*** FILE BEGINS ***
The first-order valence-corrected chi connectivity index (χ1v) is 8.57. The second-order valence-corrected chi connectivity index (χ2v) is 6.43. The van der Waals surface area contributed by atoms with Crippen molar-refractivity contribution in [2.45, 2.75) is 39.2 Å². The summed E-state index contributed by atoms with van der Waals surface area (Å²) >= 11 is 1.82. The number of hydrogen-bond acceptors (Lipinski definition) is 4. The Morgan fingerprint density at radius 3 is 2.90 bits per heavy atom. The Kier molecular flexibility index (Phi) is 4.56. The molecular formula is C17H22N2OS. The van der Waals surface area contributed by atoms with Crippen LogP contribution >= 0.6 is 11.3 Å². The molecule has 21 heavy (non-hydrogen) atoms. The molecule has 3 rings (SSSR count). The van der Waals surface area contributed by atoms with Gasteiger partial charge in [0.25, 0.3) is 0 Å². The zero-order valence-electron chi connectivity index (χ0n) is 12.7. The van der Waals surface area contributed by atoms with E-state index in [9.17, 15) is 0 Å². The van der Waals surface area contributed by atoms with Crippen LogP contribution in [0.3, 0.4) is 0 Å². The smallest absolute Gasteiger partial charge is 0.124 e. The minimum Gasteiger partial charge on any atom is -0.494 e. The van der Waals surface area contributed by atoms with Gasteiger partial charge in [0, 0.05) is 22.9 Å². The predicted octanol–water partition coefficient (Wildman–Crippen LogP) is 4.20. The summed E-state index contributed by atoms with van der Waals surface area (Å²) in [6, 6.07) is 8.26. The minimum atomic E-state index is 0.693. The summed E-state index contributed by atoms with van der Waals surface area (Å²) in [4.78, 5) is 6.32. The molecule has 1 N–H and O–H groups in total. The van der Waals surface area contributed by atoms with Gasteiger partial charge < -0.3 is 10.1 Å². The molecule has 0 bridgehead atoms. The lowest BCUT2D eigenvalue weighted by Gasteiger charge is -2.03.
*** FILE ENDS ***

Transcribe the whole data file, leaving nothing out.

The first-order valence-corrected chi connectivity index (χ1v) is 8.57. The second-order valence-corrected chi connectivity index (χ2v) is 6.43. The van der Waals surface area contributed by atoms with Crippen molar-refractivity contribution in [2.45, 2.75) is 39.2 Å². The summed E-state index contributed by atoms with van der Waals surface area (Å²) >= 11 is 1.82. The number of hydrogen-bond acceptors (Lipinski definition) is 4. The Morgan fingerprint density at radius 3 is 2.90 bits per heavy atom. The Kier molecular flexibility index (Phi) is 4.56. The molecular formula is C17H22N2OS. The van der Waals surface area contributed by atoms with Crippen LogP contribution >= 0.6 is 11.3 Å². The molecule has 21 heavy (non-hydrogen) atoms. The molecule has 3 rings (SSSR count). The van der Waals surface area contributed by atoms with Gasteiger partial charge in [0.25, 0.3) is 0 Å². The zero-order valence-electron chi connectivity index (χ0n) is 12.7. The van der Waals surface area contributed by atoms with E-state index in [9.17, 15) is 0 Å². The van der Waals surface area contributed by atoms with Crippen LogP contribution in [0.3, 0.4) is 0 Å². The smallest absolute Gasteiger partial charge is 0.124 e. The minimum Gasteiger partial charge on any atom is -0.494 e. The van der Waals surface area contributed by atoms with Gasteiger partial charge in [0, 0.05) is 22.9 Å². The predicted octanol–water partition coefficient (Wildman–Crippen LogP) is 4.20. The summed E-state index contributed by atoms with van der Waals surface area (Å²) in [6, 6.07) is 8.26. The minimum atomic E-state index is 0.693. The summed E-state index contributed by atoms with van der Waals surface area (Å²) in [4.78, 5) is 6.32. The molecule has 1 N–H and O–H groups in total. The van der Waals surface area contributed by atoms with Gasteiger partial charge < -0.3 is 10.1 Å². The molecule has 0 bridgehead atoms. The lowest BCUT2D eigenvalue weighted by Gasteiger charge is -2.03.